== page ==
Good Friday

The title used in many English-speaking countries for the day on which Christ's death is particularly remembered. In other countries it was known as Long Friday, Day of Preparation, Day of the Lord's Passion, and the Passion of the Cross. It is called “Good” because of the benefits which flow from what the day commemorates. It came to be observed as a result of the development of the calendar in the fourth century. In the Pilgrimage of Etheria* is a first-hand account of the ceremonies practiced in Jerusalem at the end of the fourth century, with a description of the veneration of the Cross which still continues in the Roman rite. Popularly known as “creeping to the Cross,” this was condemned by the Reformers. Holy Communion was not usually celebrated on Good Friday. When weekday masses began in the sixth and seventh centuries, Friday was already a special fast day with Bible readings and prayers, and this tradition was left undisturbed.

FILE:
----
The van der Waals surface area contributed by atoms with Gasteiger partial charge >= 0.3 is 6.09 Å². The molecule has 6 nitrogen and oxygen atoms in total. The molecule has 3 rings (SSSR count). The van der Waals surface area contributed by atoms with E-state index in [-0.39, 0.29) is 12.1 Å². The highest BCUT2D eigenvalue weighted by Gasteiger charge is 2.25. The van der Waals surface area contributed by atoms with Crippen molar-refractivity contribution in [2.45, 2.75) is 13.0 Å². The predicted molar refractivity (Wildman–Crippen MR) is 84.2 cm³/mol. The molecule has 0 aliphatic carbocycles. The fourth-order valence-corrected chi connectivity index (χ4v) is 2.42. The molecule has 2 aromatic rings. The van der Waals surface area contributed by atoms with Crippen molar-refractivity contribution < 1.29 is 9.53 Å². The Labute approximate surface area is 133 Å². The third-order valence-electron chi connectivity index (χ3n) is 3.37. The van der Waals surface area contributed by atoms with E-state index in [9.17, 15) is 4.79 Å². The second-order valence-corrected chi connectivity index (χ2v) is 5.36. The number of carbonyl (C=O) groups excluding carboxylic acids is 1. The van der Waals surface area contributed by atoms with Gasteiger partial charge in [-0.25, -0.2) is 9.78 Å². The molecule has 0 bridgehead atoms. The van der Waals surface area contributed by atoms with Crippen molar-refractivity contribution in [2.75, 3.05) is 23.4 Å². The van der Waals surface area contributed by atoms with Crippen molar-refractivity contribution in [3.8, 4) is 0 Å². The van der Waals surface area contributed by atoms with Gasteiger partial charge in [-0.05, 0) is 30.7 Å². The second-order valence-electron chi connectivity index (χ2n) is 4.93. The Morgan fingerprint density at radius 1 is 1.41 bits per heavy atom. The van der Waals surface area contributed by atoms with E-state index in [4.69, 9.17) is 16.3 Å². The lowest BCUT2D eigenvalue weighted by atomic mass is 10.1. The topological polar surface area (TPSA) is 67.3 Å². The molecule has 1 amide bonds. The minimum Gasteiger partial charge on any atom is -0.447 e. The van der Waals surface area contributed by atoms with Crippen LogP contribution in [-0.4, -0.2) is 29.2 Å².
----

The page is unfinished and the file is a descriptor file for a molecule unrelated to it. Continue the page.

The Reformers provided in the Book of Common Prayer an Epistle and Gospel for Good Friday, and in England there is some evidence that up to and including Queen Victoria's reign some churches held Communion on Good Friday, though generally it has dropped out. In its place normally is a devotional service based on the Seven Words from the Cross.